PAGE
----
As such, the need to look critically before leaping becomes imperative.

Among the long line of contenders for the governorship race is Sen. Effiong Bob who has been in public affairs from time immemorial.

His credentials indicate an age-long experience in governance which beats that of every other aspirant, and his bevy of connections and intellectual intelligence makes him a top preferred choice for the office.

Sen. Bob is able and ready to serve conscientiously, and should be given the mandate to do so.

Source: Thebrigdenewsonline

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Business

Schools must lay the foundations to bridge Africa’s skills gap

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Dangote Refinery

As African businesses, including my own, seek to expand and boost prosperity across the continent, we face a hurdle that we and our governments must do more to overcome. The majority of those entering the workforce lack the skills required to meet the changing needs of the global economy.

Up to 20m increasingly well-educated young people are set to join Africa’s labour force every year for the coming three decades. As the World Economic Forum has argued, ensuring we have a strong ecosystem to offer quality jobs — and the skills to match — will be imperative if we are to fully leverage this demographic dividend.

By 2030, about a quarter of the world’s population under the age of 25 will be in or from Africa. So the economic prospects not only of Africa but of the world depend on the skills, capabilities and productivity of our youth.

Employers, including Dangote Group, need employees with a mix of strong cognitive and problem-solving capabilities, soft skills and 21st-century — often digital — skills. Yet there is a large gap in all three characteristics.

In a 2019 survey by PwC, 97 per cent of African chief executives said the lack of skills was affecting their organisations’ growth and profitability. We believe Africa will drive the future of the global economy, but if our youth do not have the skills, then how can they do so? This is one of the biggest problems facing African companies.

For Dangote, bridging the gap requires spending extra time, effort and financing on training and upskilling staff, building recruitment pipelines with investments in colleges and, in some cases, hiring from outside the continent. Such extra costs hinder the ability of the private sector and the economy to grow and diversify.

We have been providing vocational training for young Nigerians for a long time. We started the Dangote Academy in 2009 in our Obajana cement plant, where we train more than 2,000 technicians every year. More recently, in partnership with the German Association for Mechanical and Plant Engineering (VDMA) and its Foundation for Young Talent, we have launched a technical training programme in engineering. Many businesses are taking similar steps, investing millions of dollars a year.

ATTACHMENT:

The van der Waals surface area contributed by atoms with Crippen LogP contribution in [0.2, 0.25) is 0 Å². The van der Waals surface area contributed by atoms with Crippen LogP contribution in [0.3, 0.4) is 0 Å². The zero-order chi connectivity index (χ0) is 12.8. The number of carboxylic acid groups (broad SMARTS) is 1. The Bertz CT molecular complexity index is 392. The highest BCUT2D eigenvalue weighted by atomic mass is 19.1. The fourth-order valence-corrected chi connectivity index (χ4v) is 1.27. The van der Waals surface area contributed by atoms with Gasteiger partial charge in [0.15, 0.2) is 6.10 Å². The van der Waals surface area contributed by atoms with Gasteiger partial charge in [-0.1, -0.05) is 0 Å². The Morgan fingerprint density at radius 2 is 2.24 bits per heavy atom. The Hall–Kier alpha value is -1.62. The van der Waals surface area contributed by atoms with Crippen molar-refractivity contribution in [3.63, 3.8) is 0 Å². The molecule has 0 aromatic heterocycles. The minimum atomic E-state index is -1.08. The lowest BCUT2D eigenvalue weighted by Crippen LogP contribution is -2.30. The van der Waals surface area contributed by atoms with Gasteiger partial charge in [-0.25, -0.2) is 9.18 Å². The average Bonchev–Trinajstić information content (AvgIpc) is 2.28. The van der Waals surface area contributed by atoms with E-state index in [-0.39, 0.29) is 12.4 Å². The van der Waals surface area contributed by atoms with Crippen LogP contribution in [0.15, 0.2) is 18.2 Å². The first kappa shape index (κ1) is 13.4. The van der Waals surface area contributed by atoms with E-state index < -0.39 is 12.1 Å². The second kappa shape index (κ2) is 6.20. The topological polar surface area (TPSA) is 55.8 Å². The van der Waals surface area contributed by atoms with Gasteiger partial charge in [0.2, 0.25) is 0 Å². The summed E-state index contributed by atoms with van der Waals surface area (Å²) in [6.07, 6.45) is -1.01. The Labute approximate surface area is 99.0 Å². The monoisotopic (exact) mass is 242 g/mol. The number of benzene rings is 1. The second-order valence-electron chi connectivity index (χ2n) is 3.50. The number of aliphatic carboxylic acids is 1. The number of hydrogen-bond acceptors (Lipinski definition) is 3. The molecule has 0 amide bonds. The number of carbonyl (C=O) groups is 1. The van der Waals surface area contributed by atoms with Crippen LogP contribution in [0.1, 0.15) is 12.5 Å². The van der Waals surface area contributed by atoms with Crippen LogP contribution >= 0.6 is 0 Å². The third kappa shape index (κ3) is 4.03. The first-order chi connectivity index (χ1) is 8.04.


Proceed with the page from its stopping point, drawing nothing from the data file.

But relying on companies and postsecondary training programmes to address the skills gap is not enough. The problems begin earlier in the education system, and investments must go beyond upskilling adults. Government must take a larger role. Quality education relies on an extensive, interlinked, robust infrastructure and ecosystem.

Across Africa, nine out of 10 children do not achieve basic reading and numeracy skills by the age of 10, which creates wide-ranging ripples. A third of students do not complete primary school, more than half do not finish lower secondary school and almost 90 per cent do not make it to higher education. Local conflicts and wider insecurity in parts of Africa, with the attendant mass displacement, further reduces access. The pandemic has closed schools and affected families’ abilities to pay for education. This no doubt has led to an increase in the number of children out of school, estimated at about 15m in Nigeria.

Skills acquired early in primary school form the foundation for later learning and are fundamental to a productive, capable workforce and a strong economy

A large proportion of job applicants not only lack basic qualifications but also struggle with simple computation and comprehension. This hinders their ability to take up jobs we are desperate to offer and impedes those already in employment. Skills acquired early in primary school form the foundation for later learning and are fundamental to a productive, capable workforce and a strong economy. Gaining digital skills, or more rudimentary technical and vocational qualifications, is harder without basic learning.

Governments and business together need to look to the future and set policies and plans to focus on foundational learning. Investing in these basic fundamental skills would allow African countries to enhance productivity, promote greater inclusion and build a workforce that can adapt to the markets of the future and drive prosperity for all.

Policymakers and business should provide retraining and upskilling to the existing workforce, and offer these in areas with vulnerable and disadvantaged populations. They should work together to ensure investments are made in high-quality and effective interventions.

Governments and the private sector must also increase their investments in key infrastructure with an eye on the effects on education, from power to communication, water supply and housing, research and social amenities, and not discriminate by gender or disability. The private sector must give governments clear indicators of future work needs so schools can adapt. There must be increased focus on and investment in foundational literacy and numeracy so students can acquire the skills fundamental to employability.

Together, the public and private sectors have a strong responsibility to accelerate progress. They must work in partnership, make fixing the education crisis a top priority and commit to acting fast. Failure to do so risks perpetuating low productivity, instability in the workforce and poor socio-economic outcomes. Successful actions will mean greater prosperity for future generations, and are the only path to ensure a vibrant, prosperous, productive Africa.

Source: FT